My husband is a big fan of clam chowder. When he’s working on Fridays, he always likes to eat lunch out because he can get his favorite soup then. I, on the other hand, haven’t eaten clam chowder in years. I vaguely remember ordering it occasionally when I was little, but I would just eat the broth and potatoes and avoid the clams…I found them weird. Eventually, I just quit eating it all together.
A couple of weeks ago, I was making corn chowder for dinner on Friday night, and my husband was giving me a hard time because it wasn’t clam. (Teasing me is one of his hobbies.) Well, I thought, why not? I‘m sure I could find a recipe. So the next day I combed through my cookbooks, settling on a standard-sounding recipe from Taste of Home Big Book of Heartwarming Soups (a wonderful wedding present). At the grocery store, I steeled myself and bought canned clams and (here’s the worst part) clam juice. Gross. I’m sorry, it just looks and sounds gross.
I planned to make my soup on a Friday, but school commitments interfered, so I postponed it until a Wednesday. I don’t think it hurt the overall finished product.
Here’s the lineup of ingredients: bacon, celery, onions, garlic, potatoes, chicken bouillon, pepper, thyme, clams, and clam juice.
First things first: fry the bacon in your pretty red dutch oven. (Although, much as I love it, I still kind of wish I had opted for the blue one.)
When it’s all beautiful and crispy, remove it to a paper-towel covered plate to drain….
…and crumble it up to top the soup with later.
Now, back to that pot full of bacon drippings. Chop up some celery and onion, throw them in, and saute until tender, adding the garlic to cook briefly at the end.
Next, toss in potatoes, water, bouillon granules, pepper, thyme, and….clam juice.
This whole clam chowder business might not weird me out so much if it didn’t involve a product titled clam juice. Why don’t they call it clam stock? You don’t buy “chicken juice” or “beef juice” when you’re making other soups. It just sounds revolting.
While we’re at it, I’d just like to point out the existence of this product:
It’s basically like tomato juice + clam juice. Whose wretched idea was this and how can they in good conscience sell it? Yuck.
Anyways, back to the chowder. Despite the weirdness of the clam juice, go ahead and pour it in with everything else.
Now it has to simmer for a while. The recipe claims 15-20 minutes, but I have never in my life been able to boil potatoes to the point of tenderness in that length of time. Maybe I buy the wrong kind of potatoes. Expect more like 25-30 minutes.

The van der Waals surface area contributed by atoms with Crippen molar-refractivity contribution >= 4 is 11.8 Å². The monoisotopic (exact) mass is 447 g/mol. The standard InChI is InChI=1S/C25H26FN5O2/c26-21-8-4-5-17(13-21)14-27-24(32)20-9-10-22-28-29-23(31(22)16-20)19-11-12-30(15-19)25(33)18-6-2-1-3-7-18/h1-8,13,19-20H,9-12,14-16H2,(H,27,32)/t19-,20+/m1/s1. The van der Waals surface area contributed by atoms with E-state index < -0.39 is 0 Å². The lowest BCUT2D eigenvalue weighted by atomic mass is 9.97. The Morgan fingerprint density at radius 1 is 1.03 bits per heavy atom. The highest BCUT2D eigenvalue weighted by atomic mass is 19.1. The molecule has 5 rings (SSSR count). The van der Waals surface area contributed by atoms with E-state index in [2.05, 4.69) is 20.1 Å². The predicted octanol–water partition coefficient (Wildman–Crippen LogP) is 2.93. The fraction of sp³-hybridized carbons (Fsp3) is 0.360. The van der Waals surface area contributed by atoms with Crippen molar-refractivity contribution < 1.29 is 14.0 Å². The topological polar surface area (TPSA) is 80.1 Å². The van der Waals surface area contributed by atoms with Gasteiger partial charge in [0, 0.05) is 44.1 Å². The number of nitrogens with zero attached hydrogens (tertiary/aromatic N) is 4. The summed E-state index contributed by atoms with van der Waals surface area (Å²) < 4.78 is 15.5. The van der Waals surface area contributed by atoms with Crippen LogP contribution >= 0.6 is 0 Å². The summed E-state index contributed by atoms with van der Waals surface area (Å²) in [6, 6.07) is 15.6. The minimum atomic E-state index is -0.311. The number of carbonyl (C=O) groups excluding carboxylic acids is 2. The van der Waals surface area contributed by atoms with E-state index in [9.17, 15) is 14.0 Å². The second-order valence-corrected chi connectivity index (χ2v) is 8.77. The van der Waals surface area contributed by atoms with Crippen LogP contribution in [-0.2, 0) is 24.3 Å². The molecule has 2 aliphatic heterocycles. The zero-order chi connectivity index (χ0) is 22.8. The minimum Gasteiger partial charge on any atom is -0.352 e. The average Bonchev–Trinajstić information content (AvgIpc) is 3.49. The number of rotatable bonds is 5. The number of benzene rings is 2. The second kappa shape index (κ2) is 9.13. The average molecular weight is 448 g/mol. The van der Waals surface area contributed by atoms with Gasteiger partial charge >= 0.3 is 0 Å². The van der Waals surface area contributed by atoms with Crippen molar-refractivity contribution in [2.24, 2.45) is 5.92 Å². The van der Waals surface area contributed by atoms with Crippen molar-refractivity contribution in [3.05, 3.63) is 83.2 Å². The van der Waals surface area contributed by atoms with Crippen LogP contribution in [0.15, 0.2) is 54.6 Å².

Next, it’s time to get your soup thickened. Whisk the flour into half of the half-and-half (try saying that five times fast), then gradually stir into the soup. Bring the whole mess to a boil and cook and stir until thickened.
(It’s basically potato soup with clam juice, at this point.)
Now open up those cans of clams (if you’re like me, and slightly paranoid about canned seafood, breathe through your mouth the whole time) dump them in with the rest of the half-and-half. Cook and stir till heated through–but don’t boil. (I’m not sure why…I guess it must damage the clams or something).
Clams are kind of weird looking, don’t you think?
OK, now you’re done, so ladle it out, sprinkle with crumbled bacon, and enjoy! Really, despite some of my comments here, I was pretty pleased with the result. I still think clams have kind of a funny texture, but the overall effect of the soup is good.
Here’s the recipe in easy-to-read format.
New England Clam Chowder
4 center-cut bacon strips
2 celery ribs, chopped
1 large onion, chopped
1 garlic clove, minced
3 small potatoes, peeled and cubed
1 cup water
1 bottle (8 oz) clam juice
3 teaspoons chicken bouillon granules
1/4 teaspoons white pepper (I didn’t have any, so I used black)
1/4 teaspoons dried thyme
1/3 cup all-purpose flour
2 cups half-and-half cream, divided
2 cans (6 1/2 oz each) chopped clams, undrained
1. In Dutch oven, cook bacon over medium heat until crisp. Remove to paper towels to drain; set aside. Saute celery and onion in the drippings until tender. Add garlic; cook 1 minute longer. Stir in the potatoes, water, clam juice, bouillon, pepper, and thyme. Bring to a boil. Reduce heat; simmer, uncovered, for 15-20 minutes or until potatoes are tender.
2. In a small bowl, combine flour and 1 cup half-and-half until smooth.
Gradually stir into soup. Bring to a boil; cook and stir for 1-2 minutes or until thickened.
3. Stir in the clams and remaining half-and-half; heat through (do not boil). Crumble the reserved bacon; sprinkle over each serving.
Yield: 5 servings.